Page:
The History of Passports – Most Travelled Document Ever! - Travelsleek

The History of Passports – Most Travelled Document Ever!

If there is something that always makes it to our must-have travel documents, it is the mighty Passport! It is your shield against all things foreign in your land of exploration. We know why we need a passport to go globetrotting but have you ever wondered how this powerful document came into being?

One of the earliest records of the existence of a passport like document comes all the way from Biblical times. Passports were an important part of the Chinese bureaucracy as well in the Western Han (202 BCE-220 CE), if not in the Qin Dynasty. In the medieval Islamic Caliphate, a form of passport was the bara'a, a receipt for taxes paid. Only people who paid their zakah (for Muslims) or jizya (for dhimmis) taxes were permitted to travel to different regions of the Caliphate. King Henry V of England is credited with having invented what some consider the first passport in the modern sense, as a means of helping his subjects prove who they were in foreign lands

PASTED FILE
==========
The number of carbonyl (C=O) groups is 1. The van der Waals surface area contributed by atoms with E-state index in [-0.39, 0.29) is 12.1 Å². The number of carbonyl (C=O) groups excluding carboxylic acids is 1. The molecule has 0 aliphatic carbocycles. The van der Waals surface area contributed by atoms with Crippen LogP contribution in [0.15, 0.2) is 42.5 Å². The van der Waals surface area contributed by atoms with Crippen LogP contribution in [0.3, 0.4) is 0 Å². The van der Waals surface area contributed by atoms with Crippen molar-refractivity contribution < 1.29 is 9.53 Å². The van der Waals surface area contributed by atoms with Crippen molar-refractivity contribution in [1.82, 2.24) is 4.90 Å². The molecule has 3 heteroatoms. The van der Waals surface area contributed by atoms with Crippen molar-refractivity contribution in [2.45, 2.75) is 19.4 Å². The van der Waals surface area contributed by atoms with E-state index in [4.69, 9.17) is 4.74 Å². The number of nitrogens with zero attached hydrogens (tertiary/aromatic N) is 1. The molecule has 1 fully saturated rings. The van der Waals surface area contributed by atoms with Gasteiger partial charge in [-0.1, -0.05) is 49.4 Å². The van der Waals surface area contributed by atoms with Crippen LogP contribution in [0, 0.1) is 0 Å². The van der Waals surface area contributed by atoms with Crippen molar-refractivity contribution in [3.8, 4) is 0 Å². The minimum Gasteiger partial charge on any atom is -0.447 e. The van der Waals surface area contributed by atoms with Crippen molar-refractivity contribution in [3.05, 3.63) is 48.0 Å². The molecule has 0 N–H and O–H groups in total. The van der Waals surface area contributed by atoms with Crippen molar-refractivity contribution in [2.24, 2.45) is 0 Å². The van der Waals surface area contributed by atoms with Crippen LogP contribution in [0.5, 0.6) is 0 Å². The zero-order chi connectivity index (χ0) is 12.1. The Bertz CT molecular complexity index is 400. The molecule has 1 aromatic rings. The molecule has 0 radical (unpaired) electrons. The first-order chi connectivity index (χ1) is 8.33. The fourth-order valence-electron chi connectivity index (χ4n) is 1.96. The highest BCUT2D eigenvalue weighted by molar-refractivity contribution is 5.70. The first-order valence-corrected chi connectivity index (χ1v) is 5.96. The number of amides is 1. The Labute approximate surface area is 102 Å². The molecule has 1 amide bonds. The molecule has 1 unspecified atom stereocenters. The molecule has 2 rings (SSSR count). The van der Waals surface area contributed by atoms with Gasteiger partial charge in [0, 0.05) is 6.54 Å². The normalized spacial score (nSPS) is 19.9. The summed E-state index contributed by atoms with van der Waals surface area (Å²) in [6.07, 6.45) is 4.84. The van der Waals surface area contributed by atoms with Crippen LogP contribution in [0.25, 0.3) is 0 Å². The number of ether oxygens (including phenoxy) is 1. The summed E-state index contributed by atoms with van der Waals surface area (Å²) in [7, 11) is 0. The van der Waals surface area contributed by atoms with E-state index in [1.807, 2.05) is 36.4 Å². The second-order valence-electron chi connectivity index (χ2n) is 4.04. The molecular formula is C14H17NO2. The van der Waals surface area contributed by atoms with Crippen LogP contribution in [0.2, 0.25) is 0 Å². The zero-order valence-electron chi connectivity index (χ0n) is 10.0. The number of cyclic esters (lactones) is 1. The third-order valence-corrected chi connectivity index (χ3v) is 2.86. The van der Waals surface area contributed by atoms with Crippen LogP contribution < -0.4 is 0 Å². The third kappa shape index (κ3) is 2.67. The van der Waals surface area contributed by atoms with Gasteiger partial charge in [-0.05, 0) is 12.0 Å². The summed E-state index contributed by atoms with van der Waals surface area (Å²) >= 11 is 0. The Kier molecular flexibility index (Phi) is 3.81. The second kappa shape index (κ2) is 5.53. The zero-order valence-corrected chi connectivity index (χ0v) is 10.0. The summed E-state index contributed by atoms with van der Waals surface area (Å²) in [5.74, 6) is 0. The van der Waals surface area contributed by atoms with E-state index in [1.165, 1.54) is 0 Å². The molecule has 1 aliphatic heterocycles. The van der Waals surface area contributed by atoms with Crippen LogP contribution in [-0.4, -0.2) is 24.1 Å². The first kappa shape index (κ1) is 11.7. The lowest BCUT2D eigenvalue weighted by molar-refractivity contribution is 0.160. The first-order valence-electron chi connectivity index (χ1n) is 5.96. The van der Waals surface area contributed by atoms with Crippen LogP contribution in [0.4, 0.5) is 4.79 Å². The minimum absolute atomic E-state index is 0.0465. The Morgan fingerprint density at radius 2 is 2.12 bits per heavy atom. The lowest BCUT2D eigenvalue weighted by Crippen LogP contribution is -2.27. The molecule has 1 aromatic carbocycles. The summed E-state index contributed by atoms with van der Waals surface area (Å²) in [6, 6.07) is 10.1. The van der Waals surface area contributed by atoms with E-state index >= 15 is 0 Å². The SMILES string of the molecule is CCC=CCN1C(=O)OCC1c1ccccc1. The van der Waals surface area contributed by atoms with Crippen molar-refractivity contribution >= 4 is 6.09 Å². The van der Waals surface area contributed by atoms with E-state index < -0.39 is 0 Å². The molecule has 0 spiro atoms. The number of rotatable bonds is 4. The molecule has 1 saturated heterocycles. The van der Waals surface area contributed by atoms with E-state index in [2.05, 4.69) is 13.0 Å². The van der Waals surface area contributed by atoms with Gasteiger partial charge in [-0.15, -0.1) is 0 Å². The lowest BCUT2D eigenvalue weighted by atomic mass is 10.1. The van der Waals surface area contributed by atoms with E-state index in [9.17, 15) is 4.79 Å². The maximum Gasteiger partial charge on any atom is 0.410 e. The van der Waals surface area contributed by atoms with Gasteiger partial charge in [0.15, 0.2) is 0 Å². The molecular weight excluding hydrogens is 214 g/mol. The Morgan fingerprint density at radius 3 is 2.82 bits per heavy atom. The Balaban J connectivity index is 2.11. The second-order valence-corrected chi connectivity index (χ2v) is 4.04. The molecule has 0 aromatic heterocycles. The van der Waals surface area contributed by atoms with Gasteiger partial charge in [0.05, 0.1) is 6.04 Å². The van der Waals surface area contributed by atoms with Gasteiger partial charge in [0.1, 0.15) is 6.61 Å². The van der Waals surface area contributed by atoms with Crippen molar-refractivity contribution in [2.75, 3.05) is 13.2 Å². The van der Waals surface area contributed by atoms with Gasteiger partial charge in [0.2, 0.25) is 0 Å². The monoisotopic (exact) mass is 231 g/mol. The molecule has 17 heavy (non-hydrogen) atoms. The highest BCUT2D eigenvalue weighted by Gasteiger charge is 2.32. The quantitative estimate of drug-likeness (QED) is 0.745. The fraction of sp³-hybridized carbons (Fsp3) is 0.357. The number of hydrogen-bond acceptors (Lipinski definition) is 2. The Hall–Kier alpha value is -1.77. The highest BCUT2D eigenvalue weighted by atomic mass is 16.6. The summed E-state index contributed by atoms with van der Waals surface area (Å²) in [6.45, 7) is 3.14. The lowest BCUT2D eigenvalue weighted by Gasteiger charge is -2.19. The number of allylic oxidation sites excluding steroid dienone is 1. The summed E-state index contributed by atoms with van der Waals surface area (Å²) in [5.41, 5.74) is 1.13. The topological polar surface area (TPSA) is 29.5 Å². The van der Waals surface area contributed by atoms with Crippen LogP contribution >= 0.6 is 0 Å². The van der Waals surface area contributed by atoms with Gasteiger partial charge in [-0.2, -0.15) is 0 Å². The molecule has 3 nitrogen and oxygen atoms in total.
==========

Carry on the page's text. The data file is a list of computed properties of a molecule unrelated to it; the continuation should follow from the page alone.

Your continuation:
In the Indian context, the Arthashastra makes mentions of passes issued at the rate of one masha per pass to enter and exit the country. During the British rule, British Indian passports were issued to British subjects of the British Indian Empire. The Indian Passport Act of 1920 required the use of passports, established controls on the foreign travel of Indians, and foreigners travelling to and within India.

Currently in India, there are majorly three types of passports issued by the GoI.The first one is the Personal Passport issued to citizens for travel such as for vacation, study and business trips. The second type is the Official Passport which is issued to individuals representing the Indian government on official business.The third kind is the Diplomatic Passport issued to Indian diplomats, Members of Parliament, members of the Union Council of Ministers, certain high-ranking government officials and diplomatic couriers. 

Another interesting aspect about the passport is that every passport can be ranked as per the power it holds at the global level. Many passports allow visa free or visa on arrival entry to various countries which ascertains this power. As of June 2020, Henley Passport Index ranks Indian passport at 82th place with visa-free or visa on arrival access to 58 nations and territories to Indian citizens. Furthermore, Indian citizens may live and work freely in Nepal under the terms of the 1950 Indo-Nepal Treaty of Peace and Friendship.

Now that you’ve learnt so much about the passport it's time to make use of it, isn’t it?